Yesterday, the Biden Administration took the surprising step of filing an appeal to a federal court order requiring U.S. Immigration and Customs Enforcement (ICE) to vaccinate medically vulnerable people in its custody. The filing was in Fraihat v. ICE, which challenges the inhumane and traumatic experience of ICE detention, affecting tens of thousands across the country.
On June 23, Judge Jesus Bernal of the U.S. District Court for the Central District of California ordered the agency to make COVID-19 vaccines available to all people in ICE detention with medical risk factors that increase their risk of serious COVID-19 complications. This followed multiple previous court orders admonishing ICE for systemic failures in their response to the pandemic, starting with the Court’s April 2020 injunction ordering ICE to identify and review for release those with risk factors in its custody and establish other procedures for limiting the spread of COVID-19 inside detention centers.
“As a legal matter, this appeal is disappointing. As a public health matter, it’s outrageous,” said Elizabeth Jordan, Director of the Immigration Detention Accountability Project at the Civil Rights Education and Enforcement Center. “Judge Bernal’s order is consistent with legal standards and protecting people in ICE detention from the Delta variant by offering vaccines is something the Biden Administration should be enthusiastically embracing, not fighting tooth and nail.”
“It is truly appalling that ICE, a known superspreader agency, would seek to reverse a court order recognizing its obligation to vaccinate medically vulnerable people it chooses to jail. The Biden Administration’s appeal completely contradicts its own rhetoric on the importance of vaccination to end this pandemic. It threatens to place in jeopardy the lives of thousands of people at increased medical risk at a time when a dangerous variant of COVID-19 is rising across the country and more and more people are being admitted to ICE detention,” said Rosa Lee Bichell, an attorney at Disability Rights Advocates. “This kind of disregard for human life highlights the importance of reviewing people for release from this unjust system, as ordered by the Court nearly a year and a half ago.”
“The court only ordered vaccines be offered because ICE had no real plan in place, resulting in unacceptably low vaccination levels in these extremely high-risk settings,” said Veronica Salama, an attorney at the Southern Poverty Law Center. “The order gave ICE 30 days to vaccinate a few thousand high-risk people, a fairly straightforward proposition. But, rather than fulfilling its responsibilities, ICE has chosen to fight the order as COVID cases once again spike across the country and the ICE detained population balloons. It is abhorrent.”
Fraihat v. ICE was filed by the Civil Rights Education and Enforcement Center (CREEC), Disability Rights Advocates (DRA), Southern Poverty Law Center (SPLC), Orrick, Herrington & Sutcliffe LLP, and Willkie Farr & Gallagher LLP in August of 2019.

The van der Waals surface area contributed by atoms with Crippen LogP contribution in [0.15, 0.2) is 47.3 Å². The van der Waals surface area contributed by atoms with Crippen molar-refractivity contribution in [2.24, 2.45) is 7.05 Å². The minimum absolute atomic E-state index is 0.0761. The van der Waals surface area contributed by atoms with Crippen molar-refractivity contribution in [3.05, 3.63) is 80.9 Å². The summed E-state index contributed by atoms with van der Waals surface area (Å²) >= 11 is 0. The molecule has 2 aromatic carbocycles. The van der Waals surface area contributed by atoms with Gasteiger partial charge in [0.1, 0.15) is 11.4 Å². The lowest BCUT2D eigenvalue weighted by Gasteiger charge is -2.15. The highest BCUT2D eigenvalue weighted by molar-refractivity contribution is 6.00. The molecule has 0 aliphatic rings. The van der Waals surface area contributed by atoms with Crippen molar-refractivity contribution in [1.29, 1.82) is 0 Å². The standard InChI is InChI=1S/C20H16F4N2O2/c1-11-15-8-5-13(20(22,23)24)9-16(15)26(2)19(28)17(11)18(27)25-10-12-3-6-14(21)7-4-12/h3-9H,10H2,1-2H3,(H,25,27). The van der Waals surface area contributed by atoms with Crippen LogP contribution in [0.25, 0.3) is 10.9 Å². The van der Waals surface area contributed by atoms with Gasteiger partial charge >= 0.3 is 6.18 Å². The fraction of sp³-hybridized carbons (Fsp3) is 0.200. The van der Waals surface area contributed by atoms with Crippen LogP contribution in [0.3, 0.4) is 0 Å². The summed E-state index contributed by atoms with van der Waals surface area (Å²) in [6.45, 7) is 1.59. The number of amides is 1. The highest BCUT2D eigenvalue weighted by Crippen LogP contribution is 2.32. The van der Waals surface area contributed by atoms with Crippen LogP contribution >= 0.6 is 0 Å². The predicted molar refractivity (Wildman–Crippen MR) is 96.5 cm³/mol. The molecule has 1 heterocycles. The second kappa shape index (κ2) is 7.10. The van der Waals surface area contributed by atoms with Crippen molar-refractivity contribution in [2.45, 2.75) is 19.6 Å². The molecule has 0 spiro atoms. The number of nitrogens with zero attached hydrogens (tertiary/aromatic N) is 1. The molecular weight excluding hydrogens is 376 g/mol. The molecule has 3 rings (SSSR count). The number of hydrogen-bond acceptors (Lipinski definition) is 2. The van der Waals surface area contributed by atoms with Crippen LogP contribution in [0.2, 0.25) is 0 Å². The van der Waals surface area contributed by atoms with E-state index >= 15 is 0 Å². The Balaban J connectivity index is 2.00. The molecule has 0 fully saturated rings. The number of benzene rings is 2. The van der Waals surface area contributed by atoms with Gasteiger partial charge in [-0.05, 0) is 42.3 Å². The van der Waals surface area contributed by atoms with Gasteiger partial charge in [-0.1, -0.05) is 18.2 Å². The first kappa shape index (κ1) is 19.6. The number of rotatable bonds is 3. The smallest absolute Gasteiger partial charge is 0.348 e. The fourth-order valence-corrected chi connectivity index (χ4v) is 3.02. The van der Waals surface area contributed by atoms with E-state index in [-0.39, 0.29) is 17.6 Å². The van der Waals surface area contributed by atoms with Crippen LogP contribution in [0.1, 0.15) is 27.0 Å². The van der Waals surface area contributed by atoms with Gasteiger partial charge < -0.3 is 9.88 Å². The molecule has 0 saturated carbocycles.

Read more about the case here.
Civil Rights Education and Enforcement Center (CREEC) is a nonprofit membership organization whose goal is to ensure that everyone can fully and independently participate in our nation’s civic life without discrimination based on race, gender, disability, religion, national origin, age, sexual orientation, or gender identity.https://creeclaw.org/.
Disability Rights Advocates (DRA), founded in 1993, is the leading national nonprofit disability rights legal center. Its mission is to advance equal rights and opportunity for people with all types of disabilities nationwide. DRA represents people with the full spectrum of disabilities in complex, system-changing, class action cases. Thanks to DRA’s precedent-setting work, people with disabilities across the country have dramatically improved access to health care, employment, transportation, education, disaster preparedness planning, voting, housing, and juvenile justice.https://www.dralegal.org.
The Southern Poverty Law Center is a catalyst for racial justice in the South and beyond, working in partnership with communities to dismantle white supremacy, strengthen intersectional movements, and advance the human rights of all people. For more information, visit www.splcenter.org.
Orrick has 27 offices worldwide, and focuses on serving the Technology, Energy & Infrastructure and Finance sectors globally. Clients worldwide call on Orrick’s teams for forward-looking commercial advice on transactions, litigation and compliance matters. https://www.orrick.com/en/About-Us.
Willkie Farr & Gallagher LLP is an international law firm of approximately 850 attorneys with offices in New York, Washington, Houston, Palo Alto, San Francisco, Chicago, Paris, London, Frankfurt, Brussels, Milan and Rome. The Firm is headquartered in New York City at 787 Seventh Avenue. Tel: 212.728.8000. https://www.willkie.com/